Schoolchildren in the traditionally Buddhist region of Tibet are prohibited from practicing religious activities during the summer holidays, Chinese state media declared on Monday.
According to the Global Times, school authorities told pupils that they must not participate in religious activities during the summer holidays to “separate education from religious influences,” forcing students to sign an agreement promising not to do so.
“We have sent notices to both students and their parents, and have had students sign an agreement that they will not take part in any form of religious activity during the summer vacation,” said Choephel, the head of the political education department at Lhasa Middle School.
Choephel explained, “The school reiterates the regulation every time in class meetings and parent-teacher meetings, not only before a vacation,” adding, “The regulation was established under a guideline sent to primary and middle schools by Tibet’s education department.”
As noted by the South China Morning Post, “China claims Tibet has been part of its territory for more than seven centuries and regards the Dalai Lama as a dangerous separatist.” Although the province remains heavily Buddhist, Chinese authorities have in recent years launched a crackdown against all religious practice and have repeatedly clashed with the Dalai Lama whom they regard as a corrupt influence on Beijing’s communist teachings.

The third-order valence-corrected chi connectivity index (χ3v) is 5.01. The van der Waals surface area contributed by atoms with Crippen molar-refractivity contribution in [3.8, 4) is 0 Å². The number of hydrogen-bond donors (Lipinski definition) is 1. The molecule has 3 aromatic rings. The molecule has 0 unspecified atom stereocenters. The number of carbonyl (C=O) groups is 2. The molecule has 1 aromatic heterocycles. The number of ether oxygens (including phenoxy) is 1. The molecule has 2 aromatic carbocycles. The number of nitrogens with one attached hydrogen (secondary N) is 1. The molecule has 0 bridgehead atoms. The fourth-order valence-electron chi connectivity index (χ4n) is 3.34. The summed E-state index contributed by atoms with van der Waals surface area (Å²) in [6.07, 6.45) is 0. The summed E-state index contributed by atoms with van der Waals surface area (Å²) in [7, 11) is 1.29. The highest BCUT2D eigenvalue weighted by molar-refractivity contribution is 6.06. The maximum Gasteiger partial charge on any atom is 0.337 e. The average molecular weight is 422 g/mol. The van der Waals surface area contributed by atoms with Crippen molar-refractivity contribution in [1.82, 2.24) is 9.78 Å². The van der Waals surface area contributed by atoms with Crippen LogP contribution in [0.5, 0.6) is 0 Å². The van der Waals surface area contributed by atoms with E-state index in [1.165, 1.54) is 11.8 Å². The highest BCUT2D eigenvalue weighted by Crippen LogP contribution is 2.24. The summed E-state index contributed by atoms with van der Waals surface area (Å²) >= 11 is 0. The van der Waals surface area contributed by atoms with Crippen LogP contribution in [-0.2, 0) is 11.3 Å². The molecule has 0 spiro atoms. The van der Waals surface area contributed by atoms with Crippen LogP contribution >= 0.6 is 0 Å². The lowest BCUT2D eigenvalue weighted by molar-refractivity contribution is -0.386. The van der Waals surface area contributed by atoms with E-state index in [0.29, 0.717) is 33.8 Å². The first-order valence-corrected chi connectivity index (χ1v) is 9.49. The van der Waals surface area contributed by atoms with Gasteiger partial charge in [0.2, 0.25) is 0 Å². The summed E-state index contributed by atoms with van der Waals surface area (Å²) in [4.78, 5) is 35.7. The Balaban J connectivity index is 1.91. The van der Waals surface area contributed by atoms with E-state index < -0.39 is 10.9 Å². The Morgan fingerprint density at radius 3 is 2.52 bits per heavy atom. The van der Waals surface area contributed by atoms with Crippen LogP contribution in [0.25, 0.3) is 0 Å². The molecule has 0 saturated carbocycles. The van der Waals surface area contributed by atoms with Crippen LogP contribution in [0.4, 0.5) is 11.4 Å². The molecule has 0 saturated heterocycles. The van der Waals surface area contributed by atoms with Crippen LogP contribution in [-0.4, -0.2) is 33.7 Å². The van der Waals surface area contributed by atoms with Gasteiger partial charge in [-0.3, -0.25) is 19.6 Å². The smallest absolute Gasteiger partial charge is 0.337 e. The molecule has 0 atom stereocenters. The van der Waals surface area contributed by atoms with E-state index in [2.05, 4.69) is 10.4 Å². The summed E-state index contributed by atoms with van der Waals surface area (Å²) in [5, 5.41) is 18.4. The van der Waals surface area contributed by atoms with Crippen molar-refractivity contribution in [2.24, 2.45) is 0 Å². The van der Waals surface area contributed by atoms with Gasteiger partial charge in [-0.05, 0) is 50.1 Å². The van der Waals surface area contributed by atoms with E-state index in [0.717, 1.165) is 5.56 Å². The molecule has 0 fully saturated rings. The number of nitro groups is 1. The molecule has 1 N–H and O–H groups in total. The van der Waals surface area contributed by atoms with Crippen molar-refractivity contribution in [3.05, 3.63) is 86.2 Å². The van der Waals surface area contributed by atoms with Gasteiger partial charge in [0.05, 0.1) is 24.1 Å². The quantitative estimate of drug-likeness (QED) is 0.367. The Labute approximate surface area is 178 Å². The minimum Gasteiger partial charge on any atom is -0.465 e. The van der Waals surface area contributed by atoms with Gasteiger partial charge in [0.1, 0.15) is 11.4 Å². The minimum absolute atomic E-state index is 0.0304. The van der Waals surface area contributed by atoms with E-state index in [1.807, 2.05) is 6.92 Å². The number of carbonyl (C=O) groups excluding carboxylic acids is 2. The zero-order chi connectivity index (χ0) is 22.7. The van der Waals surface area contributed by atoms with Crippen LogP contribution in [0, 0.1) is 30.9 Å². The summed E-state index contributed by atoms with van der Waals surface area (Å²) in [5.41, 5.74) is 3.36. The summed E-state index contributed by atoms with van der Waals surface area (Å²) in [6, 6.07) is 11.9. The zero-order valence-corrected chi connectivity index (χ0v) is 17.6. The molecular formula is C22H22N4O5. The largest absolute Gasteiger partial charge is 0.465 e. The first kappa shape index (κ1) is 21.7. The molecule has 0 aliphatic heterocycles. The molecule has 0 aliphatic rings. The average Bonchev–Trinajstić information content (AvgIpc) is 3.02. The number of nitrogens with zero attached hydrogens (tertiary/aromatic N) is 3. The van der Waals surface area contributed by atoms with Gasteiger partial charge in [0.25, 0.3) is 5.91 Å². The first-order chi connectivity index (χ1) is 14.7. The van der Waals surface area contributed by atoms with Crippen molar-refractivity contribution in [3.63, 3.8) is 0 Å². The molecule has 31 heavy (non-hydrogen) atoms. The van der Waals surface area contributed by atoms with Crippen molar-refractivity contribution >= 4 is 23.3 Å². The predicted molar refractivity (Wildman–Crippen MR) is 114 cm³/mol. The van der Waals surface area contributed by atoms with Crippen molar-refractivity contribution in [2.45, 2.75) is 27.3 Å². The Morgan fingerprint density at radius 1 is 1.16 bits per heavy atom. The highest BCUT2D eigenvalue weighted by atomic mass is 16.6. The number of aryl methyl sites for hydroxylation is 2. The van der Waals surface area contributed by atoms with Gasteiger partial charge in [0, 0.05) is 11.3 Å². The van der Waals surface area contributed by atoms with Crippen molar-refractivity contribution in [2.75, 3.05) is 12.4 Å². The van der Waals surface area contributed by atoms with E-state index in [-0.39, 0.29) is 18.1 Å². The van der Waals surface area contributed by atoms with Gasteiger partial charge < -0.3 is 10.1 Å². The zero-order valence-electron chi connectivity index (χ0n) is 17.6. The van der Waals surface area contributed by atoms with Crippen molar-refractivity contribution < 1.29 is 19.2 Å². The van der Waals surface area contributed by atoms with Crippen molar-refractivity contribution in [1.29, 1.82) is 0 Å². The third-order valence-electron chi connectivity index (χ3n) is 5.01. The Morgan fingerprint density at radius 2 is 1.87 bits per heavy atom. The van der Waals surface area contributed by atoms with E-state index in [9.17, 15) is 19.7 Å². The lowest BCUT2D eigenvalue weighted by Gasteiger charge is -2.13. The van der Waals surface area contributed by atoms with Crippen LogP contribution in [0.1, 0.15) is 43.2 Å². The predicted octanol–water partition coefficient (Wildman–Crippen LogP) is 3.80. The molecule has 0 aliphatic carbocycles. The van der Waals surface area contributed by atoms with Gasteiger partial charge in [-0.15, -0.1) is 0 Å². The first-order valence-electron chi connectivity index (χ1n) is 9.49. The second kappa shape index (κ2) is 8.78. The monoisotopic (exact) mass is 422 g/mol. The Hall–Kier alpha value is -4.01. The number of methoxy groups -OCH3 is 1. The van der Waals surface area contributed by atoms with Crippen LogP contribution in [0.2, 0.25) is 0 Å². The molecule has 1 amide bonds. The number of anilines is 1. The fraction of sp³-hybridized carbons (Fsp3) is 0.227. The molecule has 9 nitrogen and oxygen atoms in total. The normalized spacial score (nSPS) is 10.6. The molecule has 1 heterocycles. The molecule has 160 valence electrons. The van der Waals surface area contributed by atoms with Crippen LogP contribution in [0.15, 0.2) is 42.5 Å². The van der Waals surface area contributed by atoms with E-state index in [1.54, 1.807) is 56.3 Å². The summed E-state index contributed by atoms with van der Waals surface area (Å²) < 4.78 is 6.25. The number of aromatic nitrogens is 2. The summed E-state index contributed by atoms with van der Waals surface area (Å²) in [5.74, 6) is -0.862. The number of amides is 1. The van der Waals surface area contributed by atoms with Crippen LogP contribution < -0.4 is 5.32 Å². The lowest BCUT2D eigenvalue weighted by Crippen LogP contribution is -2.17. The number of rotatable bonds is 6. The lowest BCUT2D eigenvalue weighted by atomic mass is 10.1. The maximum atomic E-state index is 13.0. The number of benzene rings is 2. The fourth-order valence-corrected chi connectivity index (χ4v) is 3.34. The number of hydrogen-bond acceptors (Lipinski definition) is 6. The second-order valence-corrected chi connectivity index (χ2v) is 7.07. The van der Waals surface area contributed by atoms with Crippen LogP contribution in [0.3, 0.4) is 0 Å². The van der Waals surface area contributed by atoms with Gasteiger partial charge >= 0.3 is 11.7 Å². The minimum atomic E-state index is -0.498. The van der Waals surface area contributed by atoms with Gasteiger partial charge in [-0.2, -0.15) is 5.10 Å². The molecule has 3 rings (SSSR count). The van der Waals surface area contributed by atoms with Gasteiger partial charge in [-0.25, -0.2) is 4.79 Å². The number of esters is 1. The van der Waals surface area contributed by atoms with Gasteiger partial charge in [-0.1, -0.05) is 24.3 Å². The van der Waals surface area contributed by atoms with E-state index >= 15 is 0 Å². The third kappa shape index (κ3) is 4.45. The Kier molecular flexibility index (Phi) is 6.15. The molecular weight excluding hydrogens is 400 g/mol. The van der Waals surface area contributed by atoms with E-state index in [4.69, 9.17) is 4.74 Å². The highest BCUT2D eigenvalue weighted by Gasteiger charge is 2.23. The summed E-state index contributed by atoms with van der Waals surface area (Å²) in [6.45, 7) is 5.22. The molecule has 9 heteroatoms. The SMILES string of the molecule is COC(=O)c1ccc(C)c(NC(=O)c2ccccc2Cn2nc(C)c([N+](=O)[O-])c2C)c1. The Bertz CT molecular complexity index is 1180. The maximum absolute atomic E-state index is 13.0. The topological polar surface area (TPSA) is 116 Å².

In recent years, the Chinese Communist Party has introduced legislation designed to crack down on freedom of religion and exercise total religious control. The country’s Education Law states, “No organization or individual may make use of religion to conduct activities that interfere with the educational system of the State.”
Similar cases of religious repression have taken place across the country. In May, officials in China’s northwest Xinjiang Uyghur Autonomous Region forced Islamic students to sign a pledge to refrain from fasting during the Holy month of Ramadan.
In April, the government published a white paper on religious freedom insisting that all “religions in China must be Chinese” and that all the country’s religious leaders must “practice core socialist values, carry forward the fine traditions of the Chinese nation, and actively explore religious thought which conforms to the reality in China.”
A U.S. State Department report last year claimed that China’s religious regulations were intended primarily to “annihilate underground [religious] communities” and “suffocate official [religious] communities” in a bid to impose their own atheist communist ideology.